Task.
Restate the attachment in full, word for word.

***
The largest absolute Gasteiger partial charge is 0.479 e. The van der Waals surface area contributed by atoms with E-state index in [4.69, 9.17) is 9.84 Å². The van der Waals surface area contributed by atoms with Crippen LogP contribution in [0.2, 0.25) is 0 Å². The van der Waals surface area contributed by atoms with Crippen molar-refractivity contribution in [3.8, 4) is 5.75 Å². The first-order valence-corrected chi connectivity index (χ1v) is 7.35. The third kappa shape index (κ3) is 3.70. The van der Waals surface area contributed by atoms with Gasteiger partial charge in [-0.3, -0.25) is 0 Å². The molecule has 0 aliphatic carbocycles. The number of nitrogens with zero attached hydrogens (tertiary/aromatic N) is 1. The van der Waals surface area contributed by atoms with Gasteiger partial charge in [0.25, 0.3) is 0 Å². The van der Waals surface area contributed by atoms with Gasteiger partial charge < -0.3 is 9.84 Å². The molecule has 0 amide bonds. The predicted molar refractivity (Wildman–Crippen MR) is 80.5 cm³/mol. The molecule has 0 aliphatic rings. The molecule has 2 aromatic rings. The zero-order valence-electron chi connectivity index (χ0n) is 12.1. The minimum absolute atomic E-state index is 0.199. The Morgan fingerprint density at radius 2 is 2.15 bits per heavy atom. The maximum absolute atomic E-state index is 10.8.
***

The largest absolute Gasteiger partial charge is 0.479 e. The van der Waals surface area contributed by atoms with E-state index in [4.69, 9.17) is 9.84 Å². The van der Waals surface area contributed by atoms with Crippen LogP contribution in [0.2, 0.25) is 0 Å². The van der Waals surface area contributed by atoms with Crippen molar-refractivity contribution in [3.8, 4) is 5.75 Å². The first-order valence-corrected chi connectivity index (χ1v) is 7.35. The third kappa shape index (κ3) is 3.70. The van der Waals surface area contributed by atoms with Gasteiger partial charge in [-0.3, -0.25) is 0 Å². The molecule has 0 aliphatic carbocycles. The number of nitrogens with zero attached hydrogens (tertiary/aromatic N) is 1. The van der Waals surface area contributed by atoms with Gasteiger partial charge in [0.25, 0.3) is 0 Å². The van der Waals surface area contributed by atoms with Gasteiger partial charge < -0.3 is 9.84 Å². The molecule has 0 amide bonds. The predicted molar refractivity (Wildman–Crippen MR) is 80.5 cm³/mol. The molecule has 0 aliphatic rings. The molecule has 2 aromatic rings. The zero-order valence-electron chi connectivity index (χ0n) is 12.1. The minimum absolute atomic E-state index is 0.199. The Morgan fingerprint density at radius 2 is 2.15 bits per heavy atom. The maximum absolute atomic E-state index is 10.8.